Tutorial 10 Shape the Virtual Habitat
In this tutorial you use the Habitat Board to make alterations or full revisions to the virtual spaces where your lesson or unit will take place.
A Note About the Term "Virtual"
The definition and placing of "Virtual Habitat" in the Design / Engage Kit is deliberate. We deliberately have not used the term "technology". Instead, "virtual" means any mechanism for the transmission or manipulation of information. This could be through a computer, or a TV, or a piece of paper or whiteboard. In your virtual design, consider what sort of "information flow" you want to encourage or make possible, and then find the tools or technologies to match.
Step 1 - Ideate
As with Tutorial 9 Shape the Physical Habitat you can start with an ideation process, that is the gathering of a broad range of "what ifs" which you can then cull back, later, to a make a coherent plan.
Browse through the cards below and gather "what ifs" on Post It notes:
The small square cards work just as well for unpacking virtual space as they do in physical space.
This is because the cards represent relationships between people and their environment. In virtual space, as in physical space, this helps us answer meaningful questions about what sorts of interactions you want to nurture. We took our inspiration for the Cave, Campfire and Watering Hole cards from this this article by Prof David Thornburg.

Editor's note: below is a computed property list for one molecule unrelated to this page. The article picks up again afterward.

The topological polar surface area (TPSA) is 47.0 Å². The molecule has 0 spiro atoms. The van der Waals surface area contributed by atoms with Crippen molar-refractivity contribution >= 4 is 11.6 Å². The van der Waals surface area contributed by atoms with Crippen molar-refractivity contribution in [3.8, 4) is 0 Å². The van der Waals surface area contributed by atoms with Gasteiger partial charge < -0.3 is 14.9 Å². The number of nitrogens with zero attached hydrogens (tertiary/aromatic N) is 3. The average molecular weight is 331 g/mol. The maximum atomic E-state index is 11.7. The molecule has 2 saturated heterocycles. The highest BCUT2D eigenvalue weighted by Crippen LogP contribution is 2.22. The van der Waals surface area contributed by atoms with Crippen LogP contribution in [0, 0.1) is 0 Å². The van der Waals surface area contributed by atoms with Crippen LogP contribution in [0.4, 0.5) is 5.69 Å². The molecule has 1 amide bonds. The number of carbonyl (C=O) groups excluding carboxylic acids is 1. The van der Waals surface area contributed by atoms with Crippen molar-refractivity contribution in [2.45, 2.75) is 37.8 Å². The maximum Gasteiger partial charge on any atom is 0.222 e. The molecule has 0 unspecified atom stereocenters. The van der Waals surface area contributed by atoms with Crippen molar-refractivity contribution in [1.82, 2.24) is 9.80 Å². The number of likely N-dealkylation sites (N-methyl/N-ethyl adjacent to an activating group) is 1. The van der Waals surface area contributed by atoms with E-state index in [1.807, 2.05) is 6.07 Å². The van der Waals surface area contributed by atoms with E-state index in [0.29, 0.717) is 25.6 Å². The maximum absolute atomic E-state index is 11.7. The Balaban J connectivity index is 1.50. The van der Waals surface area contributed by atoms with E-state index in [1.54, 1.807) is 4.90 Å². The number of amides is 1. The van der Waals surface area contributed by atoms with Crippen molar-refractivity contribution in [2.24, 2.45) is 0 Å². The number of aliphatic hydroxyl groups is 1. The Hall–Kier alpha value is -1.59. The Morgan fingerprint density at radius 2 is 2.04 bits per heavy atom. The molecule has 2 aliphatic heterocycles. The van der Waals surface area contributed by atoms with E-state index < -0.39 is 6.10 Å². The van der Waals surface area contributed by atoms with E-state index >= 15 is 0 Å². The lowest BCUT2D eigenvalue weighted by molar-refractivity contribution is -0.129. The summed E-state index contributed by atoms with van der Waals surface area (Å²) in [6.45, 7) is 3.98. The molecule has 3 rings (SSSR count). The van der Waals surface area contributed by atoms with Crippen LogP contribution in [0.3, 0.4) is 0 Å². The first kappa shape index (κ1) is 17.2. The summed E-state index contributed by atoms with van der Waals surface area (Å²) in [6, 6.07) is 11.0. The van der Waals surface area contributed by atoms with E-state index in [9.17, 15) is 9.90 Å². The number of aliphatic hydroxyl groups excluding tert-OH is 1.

a Cave is reflective space.
- Students could keep a regular blog, with a free tool such as Edublogs.
- A low-tech version could be a written diary.
- You could put a "Cave" card on the Storyboard to make this a routine
a Watering Hole is a space for collaboration
an Empty Space has no agenda - it is waiting to be configured
Consider how classroom displays can be cluttered with old work, signs, etc. Where could you clear display space - once, or routinely so that students could claim and configure that space for their own purposes?
a Maker space has tools for students to create
Maker tools can blur the line between physical and virtual, connecting physical objects with computers and algorithms with powerful effects and incredible scope for invention.
Consider: Scratch as an easy programming language, connected to the outside world via a Makey Makey
an Outside space is beyond the normal spatial boundareies
With technology you can open up a window to the world. For instance:
- use Skype to connect to communities or institutions around the world.
- Google virtual fieldtrips
Step 2 - Sieve Your Ideas
Review your insights on the People board, your plan so far, including if relevant your Habitat Big Idea and physical Habitat design so far. Consider time constraints and technology constraints. Choose a shortlist of some powerful virtual spaces to use in your design.
Step 3 - Create a Virtual Mudmap
Now use the Habitat board to sketch out your ideas and integrate them with the physical space.
In particular, consider whether you could bring all your online spaces together in a central website. You can create a clickable front page for your students.
Step 4 - Test Your Mudmap
Show your sketch to students or colleagues as per Tutorial 7 Prototype s a Bridge to New Insight
Step 5 - Build Your Virtual Home
Once your design is mature enough, you can actually build a web page that brings all your virtual spaces together. You can do this by creating links that go out from the web page to the various other spaces. Students simply have to navigate to the home page and they'll be fine.
If you have a Learning Management System you could use that. At NBCS we use Moodle, and here are some of our course pages. You can see the clickable icons. (You can browse these live via the NBCS Habitat examples page.)